Long a source of controversy for groups ranging from Native activists to church groups, Whiteclay, Nebraska has finally had its sole industry shuttered. The town had long served as the primary source of alcohol for the residents of the nearby Pine Ridge Lakota Sioux reservation. The entire reservation has banned alcohol sales since the 19th century.
However, the closing of the four beer stores, which collectively sold over 3.5 million cans of beer each year, has left many people with questions as to what will come next. Not everyone was happy with the decision by the Nebraska Liquor Control Board to shut the stores down for good, a decision that was put into effect in late April, when the board declined to renew the licenses of the four stores authorized to operate in the town.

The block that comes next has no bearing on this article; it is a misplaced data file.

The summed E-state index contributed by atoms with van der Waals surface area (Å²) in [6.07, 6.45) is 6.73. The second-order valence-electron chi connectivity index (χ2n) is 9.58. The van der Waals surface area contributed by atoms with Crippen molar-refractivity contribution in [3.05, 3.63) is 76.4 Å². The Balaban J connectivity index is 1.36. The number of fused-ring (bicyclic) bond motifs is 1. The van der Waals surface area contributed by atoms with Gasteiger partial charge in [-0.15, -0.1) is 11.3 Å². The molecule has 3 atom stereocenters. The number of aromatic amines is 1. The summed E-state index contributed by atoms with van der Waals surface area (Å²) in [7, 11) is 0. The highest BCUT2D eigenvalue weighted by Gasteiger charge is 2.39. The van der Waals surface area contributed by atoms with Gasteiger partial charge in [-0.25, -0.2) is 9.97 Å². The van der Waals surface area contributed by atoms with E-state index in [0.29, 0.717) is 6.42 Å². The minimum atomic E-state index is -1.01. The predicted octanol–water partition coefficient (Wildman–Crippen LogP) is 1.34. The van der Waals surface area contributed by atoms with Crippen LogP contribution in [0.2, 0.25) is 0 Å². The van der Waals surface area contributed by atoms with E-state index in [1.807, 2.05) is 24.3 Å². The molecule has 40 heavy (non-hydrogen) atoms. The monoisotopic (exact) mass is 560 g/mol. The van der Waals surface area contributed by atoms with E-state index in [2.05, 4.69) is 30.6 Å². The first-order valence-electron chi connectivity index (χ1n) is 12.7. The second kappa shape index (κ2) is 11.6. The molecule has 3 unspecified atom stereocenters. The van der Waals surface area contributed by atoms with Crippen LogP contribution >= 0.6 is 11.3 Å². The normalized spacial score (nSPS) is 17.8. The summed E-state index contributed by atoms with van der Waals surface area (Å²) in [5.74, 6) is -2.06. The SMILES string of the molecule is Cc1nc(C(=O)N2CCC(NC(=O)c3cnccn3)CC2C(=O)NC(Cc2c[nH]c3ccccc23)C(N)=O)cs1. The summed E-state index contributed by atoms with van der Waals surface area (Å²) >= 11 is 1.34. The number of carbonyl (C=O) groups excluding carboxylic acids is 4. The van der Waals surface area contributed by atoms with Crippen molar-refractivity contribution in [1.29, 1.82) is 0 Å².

Terry Robbin is the sheriff of Sheridan County, the county in which Whiteclay is located. He has predicted that the closure of the stores will do little but increase the number of miles driven while drunk within his county. Unfortunately, early signs after the closures have borne those predictions out.
The day the stores closed, May 1, a large group of counselors was on scene to help any customers who may have found themselves unable to cope with the sudden removal of their alcohol supply. But the workers found no one there. This was accompanied by a sharp increase in the amount of traffic in the liquor stores of Rushville, Nebraska, located 21 miles south of the Pine Ridge Reservation.
Categories: Native Activist, Native American, Whiteclay